(Similar to how they'd act if their parent was
     display:contents.) However...

C. If one of the subgrid's grid items is placed in the
    subgrid's first/last track, it is treated as if it
    had additional margin on that edge equal to the
    subgrid's margin+border+padding on that edge.

Note: A subgrid's m/b/p may end up being larger than the
tracks it fills, once the Grid Sizing Algorithm is run.
This is no problem; the results fall out of the above
"just pretend the subgrid's children are grid items in
the parent grid, with magic extra margin". The subgrid's
children might no longer look like they're properly
aligned within the subgrid, but they'll remain properly
aligned *to the parent grid* (or as aligned as they can
be, given their extra-big magic margin).

Open issue: Do we want 'overflow' to apply to subgrids?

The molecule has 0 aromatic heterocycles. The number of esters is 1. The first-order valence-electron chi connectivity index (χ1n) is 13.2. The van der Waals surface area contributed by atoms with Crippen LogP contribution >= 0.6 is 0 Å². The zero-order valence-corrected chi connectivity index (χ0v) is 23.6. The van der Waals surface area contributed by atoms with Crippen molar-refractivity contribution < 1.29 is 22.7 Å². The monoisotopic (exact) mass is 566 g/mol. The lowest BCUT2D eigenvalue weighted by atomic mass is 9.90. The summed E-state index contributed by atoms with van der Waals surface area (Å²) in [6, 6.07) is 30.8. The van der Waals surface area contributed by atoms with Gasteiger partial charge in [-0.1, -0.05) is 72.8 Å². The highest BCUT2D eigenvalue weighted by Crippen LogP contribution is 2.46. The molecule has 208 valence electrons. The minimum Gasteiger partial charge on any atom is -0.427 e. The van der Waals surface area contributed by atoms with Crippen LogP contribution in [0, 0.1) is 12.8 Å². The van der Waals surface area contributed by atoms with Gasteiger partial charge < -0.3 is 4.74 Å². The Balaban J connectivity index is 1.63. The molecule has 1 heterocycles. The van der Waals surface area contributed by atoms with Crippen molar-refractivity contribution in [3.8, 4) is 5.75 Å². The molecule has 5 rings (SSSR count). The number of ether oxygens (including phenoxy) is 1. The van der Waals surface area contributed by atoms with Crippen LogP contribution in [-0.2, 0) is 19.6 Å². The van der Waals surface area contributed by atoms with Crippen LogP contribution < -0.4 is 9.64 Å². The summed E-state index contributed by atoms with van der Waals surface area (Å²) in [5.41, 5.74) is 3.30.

It shouldn't affect layout, of course, but if it's easier
to force-compute it to 'visible' we could do that.


   The three critical features of a subgrid are
     a) Scoped positioning
     b) Arbitrary depth
     c) Automatic margin/border/padding pass-through

   See http://blogs.igalia.com/mrego/2016/02/12/subgrids-thinking-out-loud/

   We did not remove the margin/border/padding handling
   because it is a fairly critical feature of subgrids.
   Discussion with Igalia at the CSS Grid workshop in
   February seemed to indicate that this is not so tricky
   as they thought; certainly it helped however to note
   that subgrids do not have width/height constraints and
   that whether an item gets additional m/b/p depends